Systems still get exploited through vulnerabilities, but it's a declining factor and there isn't a good reason for it anymore. If you use up-to-date products and take reasonable precautions, your chances of getting hit are small and decreasing.
The reports of Microsoft's "out of band" patch last week of a
critical vulnerability in Windows
all took note of how unusual it was.
Out-of-band updates are unusual-the last one was MS07-017
on April 3, 2007
-because Microsoft has gotten on top of the vulnerability
problem better than anyone. In fact, I'd say the game is over. They win.
Of course, this doesn't mean that Windows users are all safe now and you can
stop worrying about vulnerabilities. What it does mean is that if you use
current versions of their products, are diligent about applying updates soon
after they come out, have reasonably good and updated security software, and
maybe do some reasonable education of users over what they can and can't do
with computers, your chances of getting exploited by a vulnerability in a
Microsoft product are pretty small. They have been getting smaller over time.
Part of the reason for this is explained in Microsoft's
Jeff Jones's most recent report on desktop vulnerabilities
. It's clear that
things are way better than they were a few years ago. Jones' data shows that
Microsoft has fewer and less severe vulnerabilities in its products, and that it
patches them faster. And the most recent versions of Microsoft's products, the
ones developed with the SDL (Security Development Lifecycle), are the least
vulnerable of all, especially Office.
For years I've seen this trend and figured that it should translate into a
pattern in the exploitation of vulnerabilities: The older and less-urgently
patched a platform is, the more likely it is to be exploited. The newer and
more urgently patched a system is, the less it would be exploited. Sure enough,
this pattern is borne out in Microsoft's
latest SIR (Security Intelligence Report)
, covering the first half of 2008.
Microsoft's data comes from its own telemetry via Windows Update, the Malicious
Software Removal Tool, ForeFront products and so on, so it's a huge sample,
especially via the MSRT that runs on all systems that run Windows Update.
Consider Figure 80 in the report on Page 133, which shows the
vulnerabilities behind the top browser-based exploits they collected. Browser
exploits are probably the lion's share of vulnerability exploits today.
Essentially all of the exploits of Windows vulnerabilities are targeting older,
The top one, MS06-014
(Vulnerability in the Microsoft Data Access Components [MDAC] Function Could
Allow Code Execution)
, was patched 2 1/2 years ago. Only one Microsoft
vulnerability in the list affects Windows Vista, at 1.1 percent of collected
(Vulnerabilities in GDI Could Allow Remote Code Execution)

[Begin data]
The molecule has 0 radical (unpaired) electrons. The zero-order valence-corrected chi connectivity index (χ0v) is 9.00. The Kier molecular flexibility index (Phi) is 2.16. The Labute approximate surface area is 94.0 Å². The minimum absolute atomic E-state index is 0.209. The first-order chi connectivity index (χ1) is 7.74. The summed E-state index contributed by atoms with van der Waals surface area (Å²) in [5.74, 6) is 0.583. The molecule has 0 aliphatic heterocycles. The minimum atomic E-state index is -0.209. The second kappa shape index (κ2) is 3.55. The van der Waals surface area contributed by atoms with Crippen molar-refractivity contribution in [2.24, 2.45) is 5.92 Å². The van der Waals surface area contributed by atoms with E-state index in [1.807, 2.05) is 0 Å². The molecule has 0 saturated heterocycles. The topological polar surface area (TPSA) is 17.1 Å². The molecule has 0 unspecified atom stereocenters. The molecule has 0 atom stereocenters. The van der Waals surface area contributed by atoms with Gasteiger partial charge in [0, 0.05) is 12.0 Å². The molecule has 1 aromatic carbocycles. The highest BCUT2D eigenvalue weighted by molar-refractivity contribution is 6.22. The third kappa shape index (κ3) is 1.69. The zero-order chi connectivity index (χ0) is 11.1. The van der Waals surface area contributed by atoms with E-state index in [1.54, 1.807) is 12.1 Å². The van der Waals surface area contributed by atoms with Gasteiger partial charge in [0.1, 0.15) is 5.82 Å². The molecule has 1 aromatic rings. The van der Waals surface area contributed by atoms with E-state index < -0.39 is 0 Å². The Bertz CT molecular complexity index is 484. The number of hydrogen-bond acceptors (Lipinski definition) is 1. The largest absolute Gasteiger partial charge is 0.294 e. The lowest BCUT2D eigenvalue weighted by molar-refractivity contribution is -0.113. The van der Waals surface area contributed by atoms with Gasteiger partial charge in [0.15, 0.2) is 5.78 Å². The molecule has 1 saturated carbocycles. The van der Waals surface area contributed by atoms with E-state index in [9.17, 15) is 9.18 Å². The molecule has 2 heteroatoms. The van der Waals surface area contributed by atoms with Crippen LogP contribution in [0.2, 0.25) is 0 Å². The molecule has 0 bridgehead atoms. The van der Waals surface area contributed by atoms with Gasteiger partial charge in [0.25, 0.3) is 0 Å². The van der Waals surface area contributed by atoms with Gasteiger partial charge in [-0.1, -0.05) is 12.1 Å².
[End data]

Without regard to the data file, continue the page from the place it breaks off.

. The update
covered several vulnerabilities, and the one that mattered was also known as CVE-2007-0038
the ANI bug.
This was a very big deal when it came out, shortly after Vista was released,
but one of the facts that quickly became apparent was that if Vista were
exploited it would have to be through Internet Explorer 7 in Protected Mode
(unless the user turned that off), and therefore the attack could not be
persistent. As a practical matter, according to Microsoft, none of the existing
attacks affects IE7 in Protected Mode.
Look down the exploit list in the SIR, and you'll see that the large
majority are for vulnerabilities in third-party products, such as RealPlayer,
QuickTime, BaoFeng Storm
(some Chinese thing), Acrobat and so on. That's where the real action is in
vulnerability exploits; users aren't as proactive about patching third-party
products, and they aren't as in-your-face about patching as Windows is. (This
is why I've
suggested that Microsoft offer to host patching services for third parties on
, but that's not going to happen.)
The whole current MS08-067 Server vulnerability episode reinforces all of
this for me. An
update this past Friday night from the Microsoft Security Response Center
repeats what I have heard, that people are patching furiously. It also notes
that there is exploit code and a functioning attack. A hacker blog on 0x000000.com
(love that domain name) says they have found the exploit victim list for the
worm and provide the complete list, including the User-Agent strings for all of
says, based on the IP addresses in the list, that the users
are "... mainly in Australia,
I searched the list of over 4,500 User-Agents and found seven hits for Vista
systems (those with "Windows NT 6.0" in the User Agent string). Four
of those are clearly test probes, and the systems were not actually infected.
The other three are for a single IP address and apparently the same host, on a
dial-up account with a U.S. West Cast ISP. Sounds like a test system to me. In
other words, no actual Vista users were harmed in the
exploitation of this vulnerability. This isn't surprising, since the
vulnerability is much harder to exploit under Vista than
XP, but it's also the point: Vista users are safer
because they use Vista.